As described above, device 10 may be configured so that basket region 16 is self-expanding. Alternatively, basket region 16 may be expanded in other ways. For example, basket region 16 may be expanded by longitudinally shifting a spine (e.g., spine 14 a) by pushing or pulling on shaft 18. In some embodiments, a second shaft 27 may be attached adjacent the distal end of basket region 16, for example at the distal end of spine 14 b, and extend proximally. This second shaft 27 may allow a clinician to manipulate both of spines 14 a/b independently of one another by actuating either or both of shafts 18/27. It can be appreciated that any of the embodiments shown herein may include a shaft similar to shaft 27 if desired for collapsing and expanding the device or it's basket region.

The manufacturing of device 10 may include a number of different methods and techniques. For example, device 10 may be manufactured by laser-cutting, laser etching, chemical etching, or photo-chemical etching a tubular structure so as to define spines 14 a/b and basket region 16. In some embodiments, basket region 16 and spines 14 a/b can be defined by laser-cutting a tubular structure such as a hypodermic tube (i.e., a “hypotube”). This manufacturing method may be desirable for a number of reasons. For example, this method may allow spines 14 a/b and basket region 16 to be formed in a relatively simple manner, with relatively few manufacturing steps. Additionally, following this method may allow shaft 18 to be defined by the proximal region of the hypotube. Accordingly, the manufacturing method may be further simplified by not requiring any welding or attaching steps to connect various structures of device 10. In addition, forming device 10 from a tubular structure may allow device to be passed over a guidewire or other guiding structure.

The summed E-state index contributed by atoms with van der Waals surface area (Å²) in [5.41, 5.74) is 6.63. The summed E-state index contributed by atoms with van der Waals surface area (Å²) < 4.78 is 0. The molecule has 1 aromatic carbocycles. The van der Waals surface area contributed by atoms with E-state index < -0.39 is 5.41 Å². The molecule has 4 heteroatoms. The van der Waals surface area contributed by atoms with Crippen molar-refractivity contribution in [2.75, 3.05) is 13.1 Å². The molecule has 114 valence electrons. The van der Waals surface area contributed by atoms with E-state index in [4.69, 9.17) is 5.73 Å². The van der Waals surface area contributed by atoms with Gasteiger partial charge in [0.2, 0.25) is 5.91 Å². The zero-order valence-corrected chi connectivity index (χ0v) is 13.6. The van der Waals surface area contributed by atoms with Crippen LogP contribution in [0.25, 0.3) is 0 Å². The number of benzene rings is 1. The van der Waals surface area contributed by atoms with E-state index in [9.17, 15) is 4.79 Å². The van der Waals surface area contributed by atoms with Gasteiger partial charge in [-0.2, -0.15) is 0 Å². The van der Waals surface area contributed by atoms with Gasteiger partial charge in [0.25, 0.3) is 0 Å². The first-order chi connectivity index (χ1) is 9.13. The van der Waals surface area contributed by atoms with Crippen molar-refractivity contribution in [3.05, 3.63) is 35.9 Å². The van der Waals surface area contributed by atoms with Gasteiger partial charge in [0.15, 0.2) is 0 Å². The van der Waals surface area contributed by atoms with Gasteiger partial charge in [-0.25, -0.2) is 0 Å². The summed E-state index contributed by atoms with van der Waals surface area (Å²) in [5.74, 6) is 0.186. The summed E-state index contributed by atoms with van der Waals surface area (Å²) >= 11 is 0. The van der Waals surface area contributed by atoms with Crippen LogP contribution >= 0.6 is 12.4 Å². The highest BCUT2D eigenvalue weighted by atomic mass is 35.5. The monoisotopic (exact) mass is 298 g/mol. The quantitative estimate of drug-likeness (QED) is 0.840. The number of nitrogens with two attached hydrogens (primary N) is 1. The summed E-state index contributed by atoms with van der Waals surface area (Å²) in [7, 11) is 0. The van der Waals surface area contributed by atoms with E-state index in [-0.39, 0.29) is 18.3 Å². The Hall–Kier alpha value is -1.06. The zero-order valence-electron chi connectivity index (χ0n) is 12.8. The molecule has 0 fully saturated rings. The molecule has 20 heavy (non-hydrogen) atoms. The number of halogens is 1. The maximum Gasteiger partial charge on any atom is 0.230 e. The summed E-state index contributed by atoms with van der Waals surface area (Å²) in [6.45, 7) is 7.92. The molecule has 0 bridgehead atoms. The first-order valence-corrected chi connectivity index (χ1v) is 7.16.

Alternatively, device 10 may be manufactured by cutting or forming the appropriate structures in a generally planar sheet of material and then, if necessary, attaching the ends of the planar structure or attaching one or more planar structures together in any suitable manner. For example, FIG. 3 shows an attachment point or weld line 26 in phantom line where the opposing sides of a sheet of material may be attached or welded. In addition to being a weld, attachment point 26 may include and suitable attachment such as an adhesive, a polymer strip, a thermal bond, a mechanical connection, etc.

It can be appreciated that most of the Figures depicting some of the embodiments of suitable clot pulling devices generally depict the basket region 16 as being at the distal end of device 10. However, this need not be the case. For example, some embodiments may include a basket region 16 that is generally disposed a distance proximal of the distal end of device 10. A number of different manufacturing methods may be employed in order to build such a device. For example, basket region 16 may be laser cut (or cut in any suitable manner) into device 10 at the desired position of a tubular structure such as a hypotube. Alternatively, basket region 16 may be made in a suitable way (such as by cutting a hypotube, forming a braid or helix having the desired structure, etc.) and then be attached to shafts or tubular structures on opposite ends thereof. Regardless of how this type of device is manufactured, it may still be possible to shift basket region 16 between the collapsed and expanded configurations in a manner similar to what is described herein. For example, basket region 16 may be made from a shape memory material or otherwise be self-expanding. Alternatively, one or more shafts (e.g., shaft 18/27) may be attached adjacent the proximal and distal ends of basket region 16 so that spines 14 a/b can be moved and so that basket region 16 can be expanded and collapsed.